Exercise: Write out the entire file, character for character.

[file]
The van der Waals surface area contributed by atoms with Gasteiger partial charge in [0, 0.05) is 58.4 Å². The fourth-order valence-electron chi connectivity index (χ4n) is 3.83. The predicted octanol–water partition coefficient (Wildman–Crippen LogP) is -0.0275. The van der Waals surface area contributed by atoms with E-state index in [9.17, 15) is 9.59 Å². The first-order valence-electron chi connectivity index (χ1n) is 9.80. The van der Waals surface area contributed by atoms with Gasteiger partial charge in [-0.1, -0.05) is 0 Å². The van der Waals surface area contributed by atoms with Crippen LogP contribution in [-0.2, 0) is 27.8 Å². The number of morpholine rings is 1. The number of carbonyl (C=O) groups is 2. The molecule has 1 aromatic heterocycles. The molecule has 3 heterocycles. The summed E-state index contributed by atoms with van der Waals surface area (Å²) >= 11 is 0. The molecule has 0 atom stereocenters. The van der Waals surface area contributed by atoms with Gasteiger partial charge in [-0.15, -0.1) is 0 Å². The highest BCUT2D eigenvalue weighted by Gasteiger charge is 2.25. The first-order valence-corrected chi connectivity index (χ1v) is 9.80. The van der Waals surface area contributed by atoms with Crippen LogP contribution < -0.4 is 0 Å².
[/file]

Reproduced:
The van der Waals surface area contributed by atoms with Gasteiger partial charge in [0, 0.05) is 58.4 Å². The fourth-order valence-electron chi connectivity index (χ4n) is 3.83. The predicted octanol–water partition coefficient (Wildman–Crippen LogP) is -0.0275. The van der Waals surface area contributed by atoms with E-state index in [9.17, 15) is 9.59 Å². The first-order valence-electron chi connectivity index (χ1n) is 9.80. The van der Waals surface area contributed by atoms with Gasteiger partial charge in [-0.1, -0.05) is 0 Å². The van der Waals surface area contributed by atoms with Crippen LogP contribution in [-0.2, 0) is 27.8 Å². The number of morpholine rings is 1. The number of carbonyl (C=O) groups is 2. The molecule has 1 aromatic heterocycles. The molecule has 3 heterocycles. The summed E-state index contributed by atoms with van der Waals surface area (Å²) >= 11 is 0. The molecule has 0 atom stereocenters. The van der Waals surface area contributed by atoms with Gasteiger partial charge in [-0.15, -0.1) is 0 Å². The highest BCUT2D eigenvalue weighted by Gasteiger charge is 2.25. The first-order valence-corrected chi connectivity index (χ1v) is 9.80. The van der Waals surface area contributed by atoms with Crippen LogP contribution < -0.4 is 0 Å².